This Saturday Labour members will come together at Birkbeck College to discuss how Labour can offer an investment based alternative to the Government’s failed austerity agenda.
One of the key debates will be over how to embolden the front-bench to stand up to the coalition’s smears and ensure that future Labour Government invests in a social security system which supports the most vulnerable and eradicates poverty. As on immigration, social security is an issue where the Labour leadership has been reluctant to talk about its record in government but a proper assessment of the facts point to how it can turn its perceived weakness into a genuine strength.
In recent weeks Ian Duncan Smith has taken to calling Labour ‘the welfare party’. As a label it hasn’t stuck but for many the argument behind it has, namely that Labour spent too much on social security during it’s time in Government. Unfortunately Labour frontbenchers have been all too willing to accept this narrative. Comments by Liam Byrne, while still shadow Minister for Work and Pensions, that a future Labour Government would not ‘restore the status quo’ and by his successor Rachel Reeves about being tougher than the Tories on benefits legitimise Tory arguments that the social security bill is too high.
No-one would argue that a Labour Government shouldn’t look to deliver value for money for the taxpayer on social security but the truth is this is exactly what the last Labour Government did. Yes, spending increased but measures such as the expansion of tax credits and allowing the Disability Living Allowance and Independent Living Fund budgets to meet the needs of disabled people, helped significantly reduce poverty during Labour’s thirteen years in Government. Investment in social security worked. In 1997/98 28% of the population lived in absolute poverty in the United Kingdom by the end of Labour’s time in office this had almost been cut in half to around 15%. 2.3 million children and 2 million pensioners were lifted out of poverty in this time. Most impressively after progress in reducing poverty stalled between 2004 and 2008 Labour investment ensured that even during the recession the numbers living in absolute poverty fell again by 1.1 million. This is one of the Brown Government’s finest achievements and one which is not talked about nearly enough.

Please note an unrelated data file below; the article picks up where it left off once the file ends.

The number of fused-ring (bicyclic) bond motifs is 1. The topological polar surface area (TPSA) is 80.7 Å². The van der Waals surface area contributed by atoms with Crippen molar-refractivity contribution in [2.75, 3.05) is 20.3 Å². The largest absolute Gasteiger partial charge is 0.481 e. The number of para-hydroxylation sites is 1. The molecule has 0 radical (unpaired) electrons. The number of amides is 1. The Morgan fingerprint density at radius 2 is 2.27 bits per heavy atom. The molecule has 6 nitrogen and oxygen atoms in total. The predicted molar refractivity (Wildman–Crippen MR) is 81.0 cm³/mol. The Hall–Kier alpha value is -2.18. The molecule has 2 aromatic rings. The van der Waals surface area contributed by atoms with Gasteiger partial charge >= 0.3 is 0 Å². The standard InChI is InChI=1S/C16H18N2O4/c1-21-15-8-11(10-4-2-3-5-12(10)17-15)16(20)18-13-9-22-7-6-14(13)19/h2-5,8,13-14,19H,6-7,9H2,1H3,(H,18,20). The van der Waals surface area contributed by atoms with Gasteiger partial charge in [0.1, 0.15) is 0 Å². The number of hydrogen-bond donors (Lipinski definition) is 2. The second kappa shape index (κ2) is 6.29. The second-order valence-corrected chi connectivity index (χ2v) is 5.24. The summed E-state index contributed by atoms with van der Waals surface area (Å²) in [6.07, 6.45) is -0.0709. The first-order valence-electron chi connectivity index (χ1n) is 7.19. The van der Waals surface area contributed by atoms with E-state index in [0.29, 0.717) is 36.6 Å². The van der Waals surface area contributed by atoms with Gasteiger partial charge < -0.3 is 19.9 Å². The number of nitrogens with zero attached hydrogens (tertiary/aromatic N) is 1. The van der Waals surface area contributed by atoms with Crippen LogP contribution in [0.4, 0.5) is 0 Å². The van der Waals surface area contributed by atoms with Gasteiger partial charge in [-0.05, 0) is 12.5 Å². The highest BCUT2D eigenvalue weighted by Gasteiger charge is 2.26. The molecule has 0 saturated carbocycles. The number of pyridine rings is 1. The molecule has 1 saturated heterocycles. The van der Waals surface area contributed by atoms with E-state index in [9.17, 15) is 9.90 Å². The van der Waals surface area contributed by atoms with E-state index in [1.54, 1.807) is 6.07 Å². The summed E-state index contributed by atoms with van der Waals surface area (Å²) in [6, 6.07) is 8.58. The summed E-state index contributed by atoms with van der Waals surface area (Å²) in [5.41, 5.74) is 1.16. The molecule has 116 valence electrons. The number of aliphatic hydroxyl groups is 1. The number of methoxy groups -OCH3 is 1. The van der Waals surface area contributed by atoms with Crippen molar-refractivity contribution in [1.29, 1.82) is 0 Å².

Simply championing Labour’s achievements would do little to convince voters if it did not contrast very sharply with their experience under the coalition. Since 2009/10 poverty has been on the rise again. Absolute poverty has increased by 1.4 million including 300,000 children and 200,000 pensioners. 340,000 people now rely on foodbanks as a source of food. Real-term cuts to benefits such as the work-related activity element of Employment and Support Allowance and the introduction of punitive measures such as the bedroom tax and benefits cap have mean the situation is likely to get worse by 2015. If Ian Duncan Smith wants to stoop to childish name-calling then the Poverty Party would seem a pretty accurate label for the Tories at the moment.
Labour therefore shouldn’t be ashamed of its record on social security while in Government and shouldn’t engage in the Tories’ ‘who can be toughest’ competition. Instead it can campaign on one very clear message on social security. Absolute poverty has increased under the Tories. Labour will reduce it.